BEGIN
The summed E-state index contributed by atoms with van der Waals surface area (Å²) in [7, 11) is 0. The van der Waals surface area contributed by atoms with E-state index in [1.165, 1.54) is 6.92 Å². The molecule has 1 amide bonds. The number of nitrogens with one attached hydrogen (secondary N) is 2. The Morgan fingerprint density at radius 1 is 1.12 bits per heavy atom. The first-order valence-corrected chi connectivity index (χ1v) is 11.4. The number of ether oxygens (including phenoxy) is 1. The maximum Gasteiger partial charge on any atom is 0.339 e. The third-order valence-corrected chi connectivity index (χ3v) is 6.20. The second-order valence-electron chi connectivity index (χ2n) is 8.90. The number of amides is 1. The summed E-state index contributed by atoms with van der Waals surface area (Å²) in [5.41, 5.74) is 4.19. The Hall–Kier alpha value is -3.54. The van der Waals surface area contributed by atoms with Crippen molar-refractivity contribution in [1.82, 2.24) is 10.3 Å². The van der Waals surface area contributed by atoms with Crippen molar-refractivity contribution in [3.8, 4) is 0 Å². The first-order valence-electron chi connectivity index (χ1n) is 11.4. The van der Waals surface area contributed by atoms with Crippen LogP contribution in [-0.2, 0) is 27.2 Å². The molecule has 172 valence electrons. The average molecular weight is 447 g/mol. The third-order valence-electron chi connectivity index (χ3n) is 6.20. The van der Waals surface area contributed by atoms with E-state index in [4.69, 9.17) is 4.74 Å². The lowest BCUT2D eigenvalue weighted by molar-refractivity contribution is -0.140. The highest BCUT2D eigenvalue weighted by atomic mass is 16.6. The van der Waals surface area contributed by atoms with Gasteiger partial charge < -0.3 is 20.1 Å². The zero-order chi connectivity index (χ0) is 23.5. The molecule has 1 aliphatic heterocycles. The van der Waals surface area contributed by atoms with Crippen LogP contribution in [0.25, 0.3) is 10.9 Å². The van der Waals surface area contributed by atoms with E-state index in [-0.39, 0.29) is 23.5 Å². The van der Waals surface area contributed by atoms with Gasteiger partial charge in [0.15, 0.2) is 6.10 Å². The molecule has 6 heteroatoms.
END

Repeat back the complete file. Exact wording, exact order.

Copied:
The summed E-state index contributed by atoms with van der Waals surface area (Å²) in [7, 11) is 0. The van der Waals surface area contributed by atoms with E-state index in [1.165, 1.54) is 6.92 Å². The molecule has 1 amide bonds. The number of nitrogens with one attached hydrogen (secondary N) is 2. The Morgan fingerprint density at radius 1 is 1.12 bits per heavy atom. The first-order valence-corrected chi connectivity index (χ1v) is 11.4. The number of ether oxygens (including phenoxy) is 1. The maximum Gasteiger partial charge on any atom is 0.339 e. The third-order valence-corrected chi connectivity index (χ3v) is 6.20. The second-order valence-electron chi connectivity index (χ2n) is 8.90. The number of amides is 1. The summed E-state index contributed by atoms with van der Waals surface area (Å²) in [5.41, 5.74) is 4.19. The Hall–Kier alpha value is -3.54. The van der Waals surface area contributed by atoms with Crippen molar-refractivity contribution in [1.82, 2.24) is 10.3 Å². The van der Waals surface area contributed by atoms with Crippen molar-refractivity contribution in [3.8, 4) is 0 Å². The first-order valence-electron chi connectivity index (χ1n) is 11.4. The van der Waals surface area contributed by atoms with Crippen LogP contribution in [-0.2, 0) is 27.2 Å². The molecule has 172 valence electrons. The average molecular weight is 447 g/mol. The third-order valence-electron chi connectivity index (χ3n) is 6.20. The van der Waals surface area contributed by atoms with E-state index in [4.69, 9.17) is 4.74 Å². The lowest BCUT2D eigenvalue weighted by molar-refractivity contribution is -0.140. The highest BCUT2D eigenvalue weighted by atomic mass is 16.6. The van der Waals surface area contributed by atoms with Gasteiger partial charge < -0.3 is 20.1 Å². The zero-order chi connectivity index (χ0) is 23.5. The molecule has 1 aliphatic heterocycles. The van der Waals surface area contributed by atoms with Crippen LogP contribution in [0.25, 0.3) is 10.9 Å². The van der Waals surface area contributed by atoms with E-state index in [-0.39, 0.29) is 23.5 Å². The van der Waals surface area contributed by atoms with Gasteiger partial charge in [0.15, 0.2) is 6.10 Å². The molecule has 6 heteroatoms.